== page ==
""If it did, would you want the person elected by them in any position higher than dog-catcher?"'

    I don't think it would matter to me, in that I don't think who votes for you makes up who you are. That's the fallacy used to claim Trump is a Nazi or white supremacist. Which I don't believe.

  • Eidde||

    "But, officer, none of the candidates objected to my "Don't Vote for Sheepfuckers" button, no harm, no foul, right?"

  • General Skarr's Prize Petunias||

    "You dumbass, don't you realize I'm a sheepfucker? Now excuse me while my body cam suffers a mysterious 'malfunction' for ten minutes."

  • Quo Usque Tandem||

    All the more reason for that proverbial sheep, in congress with a couple of wolves, to be armed....

  • Tony||

    Don't be ridiculous. Cop dicks don't work. Ask any disappointed-looking sheep.

  • chemjeff radical individualist||

    Good news indeed.

  • WoodChipperBob||

    This seems like an obvious decision. Which makes the fact that it was 7-2 seem really bizarre. The dissent seems to amount to, "We should give the Minnesota Supreme Court a chance to write a definition of 'political' that survives a First Amendment challenge, since the legislature didn't do so," with a side of, "This is the first time it's been challenged, so it must be OK."

  • Rev. Arthur L. Kirkland||

    I guess right-wingers figure that their promotion of intolerance and backwardness is going well enough that they can take an occasional breather on states' rights.

  • lap83||

    I guess strawmen figure that just because they're so good at scaring crows from their fields that I'm not going to beat and set fire to them. Well, they've got another think coming.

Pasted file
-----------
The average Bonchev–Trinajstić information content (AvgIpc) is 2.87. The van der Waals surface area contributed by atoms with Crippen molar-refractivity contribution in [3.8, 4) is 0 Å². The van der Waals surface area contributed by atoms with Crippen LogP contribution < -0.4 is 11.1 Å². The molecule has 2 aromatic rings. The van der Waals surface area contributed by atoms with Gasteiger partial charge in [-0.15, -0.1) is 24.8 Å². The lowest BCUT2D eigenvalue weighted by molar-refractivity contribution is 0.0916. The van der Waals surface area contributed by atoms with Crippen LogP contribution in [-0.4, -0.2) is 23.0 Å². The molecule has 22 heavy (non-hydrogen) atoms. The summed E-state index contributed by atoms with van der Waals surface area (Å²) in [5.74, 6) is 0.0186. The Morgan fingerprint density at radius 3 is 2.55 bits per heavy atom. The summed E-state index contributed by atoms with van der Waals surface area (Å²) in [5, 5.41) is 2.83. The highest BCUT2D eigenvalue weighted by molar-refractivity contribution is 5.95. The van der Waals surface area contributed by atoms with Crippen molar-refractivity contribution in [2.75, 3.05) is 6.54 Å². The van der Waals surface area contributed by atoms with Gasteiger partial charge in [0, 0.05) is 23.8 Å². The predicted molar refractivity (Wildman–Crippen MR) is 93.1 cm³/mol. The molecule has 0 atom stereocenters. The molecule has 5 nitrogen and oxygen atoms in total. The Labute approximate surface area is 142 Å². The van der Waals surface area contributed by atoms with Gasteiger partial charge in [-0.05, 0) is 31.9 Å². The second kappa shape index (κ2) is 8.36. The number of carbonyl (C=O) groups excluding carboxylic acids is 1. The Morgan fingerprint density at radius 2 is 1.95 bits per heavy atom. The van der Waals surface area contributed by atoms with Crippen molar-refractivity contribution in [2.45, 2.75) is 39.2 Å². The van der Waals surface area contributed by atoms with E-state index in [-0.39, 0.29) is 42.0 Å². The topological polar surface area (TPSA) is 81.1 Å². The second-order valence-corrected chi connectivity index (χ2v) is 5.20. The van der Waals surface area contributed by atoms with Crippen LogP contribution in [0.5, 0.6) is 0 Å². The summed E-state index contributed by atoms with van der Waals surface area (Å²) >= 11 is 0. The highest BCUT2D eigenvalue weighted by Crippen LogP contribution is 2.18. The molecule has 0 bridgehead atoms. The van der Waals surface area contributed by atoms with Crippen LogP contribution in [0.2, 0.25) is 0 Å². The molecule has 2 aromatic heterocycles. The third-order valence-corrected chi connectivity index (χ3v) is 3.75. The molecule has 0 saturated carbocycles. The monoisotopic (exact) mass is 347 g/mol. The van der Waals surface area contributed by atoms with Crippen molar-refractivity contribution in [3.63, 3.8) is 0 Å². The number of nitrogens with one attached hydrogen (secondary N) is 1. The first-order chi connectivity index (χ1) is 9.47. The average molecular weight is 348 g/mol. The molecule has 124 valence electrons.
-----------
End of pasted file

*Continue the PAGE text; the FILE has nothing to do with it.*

• Tricia McMillan||

    The majority was way too timid, leaving the door open for more "sensible" apparel restrictions because a bunch of states seem to agree they're necessary and that consensus should be respected. No! The protection against intimidation is a secret ballot. The protection against brawls is criminal law. The protection against a world without peace and provocation is a thick skin and has no place in legislation that obviously conflicts with the heart of the First Amendment.

    The dissent is a real peach. Past enforcement shows it's not a problem? The case at hand shows that's absurd. The Minnesota Supreme Court can pull something out of its butt to legislate a narrower interpretation of "political" from the bench? Oy vey.

  • PoxOnBothYourHouses||

    Upvoted.

  • Leo Kovalensky II||

    Chief Justice Roberts' majority opinion was joined by Justices Anthony Kennedy, Clarence Thomas, Ruth Bader Ginsburg, Samuel Alito, and Elena Kagan.

    Reason left out Gorsuch?! It must be a vast TDS conspiracy to de-legitimize Trump's legacy. RABBLE RABBLE!

  • PoxOnBothYourHouses||

    You took the words right out of my mouse.

  • Tricia McMillan||

    The dissent approves of the goal of preserving "an island of calm in which voters can peacefully contemplate their choices." So having not contemplated your choices prior to walking into the polling station, you now require a serene oasis to...what? Play eenie meenie miney mo?

  • Brian||

    Funny: you can't prevent someone from voting if they don't have ID.

    But you can prevent hem from voting for the bass T-shirt.

    Way to stay consistent, Minnesota.

  • Tony||

    This will probably lead to some sporadic rudeness at polling places, maybe even organized rudeness. But hard to square the law with 1A in the end.

  • wingnutx||

    You only listed 8 justices. Great job, Reason.

  • ThomasD||

    Sotomayor and Breyer.

    Figures.

  • ThomasD||

    Of course they'd favor any law that might "further weighty state interests." As if protecting the enumerated rights of the citizens isn't high on that fucking list.

  • Arcxjo||

    I was pretty sure it was SS and RBG from the headline.

  • Rockabilly||

    I like to wear my t-shirt that says

    "The government is the greatest evil ever invented by god, the ass hat. "

  • Arcxjo||

    So Sotomayor and Breyer literally believe that it is not their job to protect the 1st Amendment.

  • SRoach||

    Oh, the opportunity has passed.
    If only. Some third-party candidate could have told his supporters, and everyone else, "Vote for me. Wear clothes to the polls f you agree".
    Darn it.

  • SRoach||

    Too bad this site doesn't have an edit option. I've already replaced my keyboard for causing too many typos. I'm a bit more reluctant to replace the operator.
    That should have been if, not f.